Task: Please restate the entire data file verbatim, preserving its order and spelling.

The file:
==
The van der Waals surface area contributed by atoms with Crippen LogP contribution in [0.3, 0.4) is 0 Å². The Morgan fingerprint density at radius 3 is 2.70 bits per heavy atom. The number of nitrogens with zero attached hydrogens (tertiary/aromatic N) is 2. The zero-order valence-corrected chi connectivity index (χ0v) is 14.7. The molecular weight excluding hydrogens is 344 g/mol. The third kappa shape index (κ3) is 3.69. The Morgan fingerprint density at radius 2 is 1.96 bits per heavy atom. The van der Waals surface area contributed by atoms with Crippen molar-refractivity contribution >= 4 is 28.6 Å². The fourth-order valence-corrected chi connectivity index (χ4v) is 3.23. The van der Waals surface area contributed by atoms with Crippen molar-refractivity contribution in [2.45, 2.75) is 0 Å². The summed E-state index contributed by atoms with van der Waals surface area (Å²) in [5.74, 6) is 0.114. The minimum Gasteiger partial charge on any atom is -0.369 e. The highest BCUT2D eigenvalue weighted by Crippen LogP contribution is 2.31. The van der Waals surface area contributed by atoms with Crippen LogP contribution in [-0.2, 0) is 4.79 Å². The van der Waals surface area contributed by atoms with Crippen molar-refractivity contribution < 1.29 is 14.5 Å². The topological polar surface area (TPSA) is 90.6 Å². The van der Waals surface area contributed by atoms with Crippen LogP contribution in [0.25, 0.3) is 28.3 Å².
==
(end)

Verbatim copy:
The van der Waals surface area contributed by atoms with Crippen LogP contribution in [0.3, 0.4) is 0 Å². The Morgan fingerprint density at radius 3 is 2.70 bits per heavy atom. The number of nitrogens with zero attached hydrogens (tertiary/aromatic N) is 2. The zero-order valence-corrected chi connectivity index (χ0v) is 14.7. The molecular weight excluding hydrogens is 344 g/mol. The third kappa shape index (κ3) is 3.69. The Morgan fingerprint density at radius 2 is 1.96 bits per heavy atom. The van der Waals surface area contributed by atoms with Crippen molar-refractivity contribution >= 4 is 28.6 Å². The fourth-order valence-corrected chi connectivity index (χ4v) is 3.23. The van der Waals surface area contributed by atoms with Crippen molar-refractivity contribution in [2.45, 2.75) is 0 Å². The summed E-state index contributed by atoms with van der Waals surface area (Å²) in [5.74, 6) is 0.114. The minimum Gasteiger partial charge on any atom is -0.369 e. The highest BCUT2D eigenvalue weighted by Crippen LogP contribution is 2.31. The van der Waals surface area contributed by atoms with Crippen LogP contribution in [-0.2, 0) is 4.79 Å². The van der Waals surface area contributed by atoms with Crippen molar-refractivity contribution < 1.29 is 14.5 Å². The topological polar surface area (TPSA) is 90.6 Å². The van der Waals surface area contributed by atoms with Crippen LogP contribution in [0.25, 0.3) is 28.3 Å².